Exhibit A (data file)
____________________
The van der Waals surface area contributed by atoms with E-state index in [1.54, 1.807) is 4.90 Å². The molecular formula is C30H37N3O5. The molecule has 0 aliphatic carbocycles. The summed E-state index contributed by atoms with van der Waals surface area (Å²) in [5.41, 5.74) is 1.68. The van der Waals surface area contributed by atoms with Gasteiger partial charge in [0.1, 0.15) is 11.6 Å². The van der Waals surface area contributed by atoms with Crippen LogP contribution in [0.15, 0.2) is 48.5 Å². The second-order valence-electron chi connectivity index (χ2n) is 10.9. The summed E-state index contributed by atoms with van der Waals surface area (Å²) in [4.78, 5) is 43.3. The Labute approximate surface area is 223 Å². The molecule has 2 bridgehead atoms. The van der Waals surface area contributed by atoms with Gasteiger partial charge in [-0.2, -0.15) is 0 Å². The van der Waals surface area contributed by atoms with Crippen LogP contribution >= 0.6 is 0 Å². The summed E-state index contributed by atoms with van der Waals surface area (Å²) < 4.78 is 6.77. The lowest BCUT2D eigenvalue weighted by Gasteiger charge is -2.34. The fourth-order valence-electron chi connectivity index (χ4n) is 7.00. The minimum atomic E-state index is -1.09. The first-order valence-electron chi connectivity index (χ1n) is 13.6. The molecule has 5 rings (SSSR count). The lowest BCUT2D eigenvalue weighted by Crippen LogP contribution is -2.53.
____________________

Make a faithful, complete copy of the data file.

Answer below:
The van der Waals surface area contributed by atoms with E-state index in [1.54, 1.807) is 4.90 Å². The molecular formula is C30H37N3O5. The molecule has 0 aliphatic carbocycles. The summed E-state index contributed by atoms with van der Waals surface area (Å²) in [5.41, 5.74) is 1.68. The van der Waals surface area contributed by atoms with Gasteiger partial charge in [0.1, 0.15) is 11.6 Å². The van der Waals surface area contributed by atoms with Crippen LogP contribution in [0.15, 0.2) is 48.5 Å². The second-order valence-electron chi connectivity index (χ2n) is 10.9. The summed E-state index contributed by atoms with van der Waals surface area (Å²) in [4.78, 5) is 43.3. The Labute approximate surface area is 223 Å². The molecule has 2 bridgehead atoms. The van der Waals surface area contributed by atoms with Gasteiger partial charge in [-0.2, -0.15) is 0 Å². The van der Waals surface area contributed by atoms with Crippen LogP contribution >= 0.6 is 0 Å². The summed E-state index contributed by atoms with van der Waals surface area (Å²) < 4.78 is 6.77. The lowest BCUT2D eigenvalue weighted by Gasteiger charge is -2.34. The fourth-order valence-electron chi connectivity index (χ4n) is 7.00. The minimum atomic E-state index is -1.09. The first-order valence-electron chi connectivity index (χ1n) is 13.6. The molecule has 5 rings (SSSR count). The lowest BCUT2D eigenvalue weighted by Crippen LogP contribution is -2.53.